The next phase of digging deeper into Berger’s (2008) theory on oil paintings directly influencing modern advertising is to subject the advert (Moooi, 2016), that I believe references, Millias’s Isbabella (Wood, 1981) to a semiotic breakdown.
I will conduct the deconstruction using a mixture of vocabulary from Both Ferdinand de Saussure and Charles Sanders Peirce which I think makes the whole process a little more fluid, rather than only relying on one of their methods. I am partly doing this as the research material I have used when looking into semiotics has done the same.
Straight away there are similarities in the decoding process between semiotics and iconography. For example the first phase in semiotics is to discover all the signs, much the same as the first phase in iconography, but the similarities don’t stop there, the second phase where I am discovering the signs interaction between each other is also mirrored in iconography.
Continuing now with the first phase on this advert I first note how the whole image is a collection of iconic signs (Fig. 4), signifiers that mean people, furniture and the room around them, so they are signifieds because they visually resemble people, furniture and the room around them, thus making them iconic.
The photograph as a whole, without the copy and title, acts as an indexical sign of what it depicts, since it was made by capturing the light bouncing off the objects in the room. You do have to be carful here however, as the whole image could be constructed from parts and put together in photoshop. This means that it's actually an icon of an indexical image not a true index which ultimately means we read it as a real scene even if it is not.
Looking deeper you can see the clothes the signifiers are wearing, the food they are eating and the background are all symbolic (Fig. 5) of wealth, elegance and class. Some of the signifiers taken on their own, like the fish or candles or bowel of crisps are not signifieds of wealth or elegance, so in this case they gain their meaning from the other signs around them like the room, the furniture and what people are wearing. So these signs or signifieds are called syntagmatic (Fig. 6). All these extra syntagmatic signs point to and add to the symbolism of wealth and elegance.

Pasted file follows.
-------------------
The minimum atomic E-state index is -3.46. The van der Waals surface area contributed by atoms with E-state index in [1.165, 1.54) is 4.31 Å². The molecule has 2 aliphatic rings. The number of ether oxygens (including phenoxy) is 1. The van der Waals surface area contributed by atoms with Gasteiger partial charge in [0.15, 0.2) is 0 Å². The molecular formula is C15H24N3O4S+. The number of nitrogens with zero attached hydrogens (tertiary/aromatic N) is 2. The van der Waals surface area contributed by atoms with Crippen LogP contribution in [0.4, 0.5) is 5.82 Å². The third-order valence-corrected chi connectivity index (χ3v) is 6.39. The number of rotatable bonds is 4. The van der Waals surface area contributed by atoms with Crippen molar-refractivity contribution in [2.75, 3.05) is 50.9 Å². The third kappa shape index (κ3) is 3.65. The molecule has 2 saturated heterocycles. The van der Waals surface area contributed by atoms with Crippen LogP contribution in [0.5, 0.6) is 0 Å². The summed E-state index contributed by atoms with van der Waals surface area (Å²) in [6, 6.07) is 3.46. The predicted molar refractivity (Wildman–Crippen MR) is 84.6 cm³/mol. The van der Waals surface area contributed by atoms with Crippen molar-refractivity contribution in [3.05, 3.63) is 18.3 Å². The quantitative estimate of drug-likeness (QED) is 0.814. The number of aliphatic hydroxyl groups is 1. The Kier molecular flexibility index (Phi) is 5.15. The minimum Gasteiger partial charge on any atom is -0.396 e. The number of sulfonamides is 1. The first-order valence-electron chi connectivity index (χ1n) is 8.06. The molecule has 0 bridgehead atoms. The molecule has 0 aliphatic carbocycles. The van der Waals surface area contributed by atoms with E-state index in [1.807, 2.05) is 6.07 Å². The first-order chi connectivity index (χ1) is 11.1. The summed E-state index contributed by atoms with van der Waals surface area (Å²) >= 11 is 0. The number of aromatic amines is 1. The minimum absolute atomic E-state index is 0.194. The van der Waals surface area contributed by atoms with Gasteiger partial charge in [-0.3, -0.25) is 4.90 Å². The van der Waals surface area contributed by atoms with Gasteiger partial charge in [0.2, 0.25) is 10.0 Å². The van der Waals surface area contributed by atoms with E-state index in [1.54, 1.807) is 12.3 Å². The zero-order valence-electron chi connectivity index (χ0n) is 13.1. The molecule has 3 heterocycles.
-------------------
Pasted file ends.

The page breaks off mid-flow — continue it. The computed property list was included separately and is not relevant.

So far all the signs I have decoded are all things people would read instantly. This ad was published in a magazine called How To Spend It, which is a supplement of The Financial Times. The readers of that supplement would understand the adverts preferred meaning of wealth elegance and luxury, it codes and signifieds are all easy to understand if you are not a new comer to reading the FT or its supplements.
So for the final stage, now i know what these signs are all saying how then do they transfer these signifieds onto the product, the light. As Berger (2008) says ‘The things which publicity sells are in themselves neutral, just objects and so they have to be made glamorous’. In fig. 7 you can see my annotations showing how I believe the meanings are transferred to the product. Note how the use of colour between the tile, the product, the scene and the copy all link up.
So this three phase deconstruction I believe illustrates how the image works, how its uses examples of wealth and elegance from a made up iconic and indexical scene to sell the light. This does, I believe prove that Berger’s examples of advertising ‘echoing devices once used in oil painting’ is still used. Although it has to be said this advert is not an exact copy of Millais’s Isabella. I do believe that the photographer or Art director or whoever was in charge of the images idea creation is using elements of prestige and wealth that Millais painting exhibits. By setting their advert in a very similar scene to what Millais did, all be it for different reasons, Moooi are able to echo the same devices of wealth and elegance. This scene is set up so you could indeed build a story out of it much like I did in the Iconographical process used to deconstruct the painting.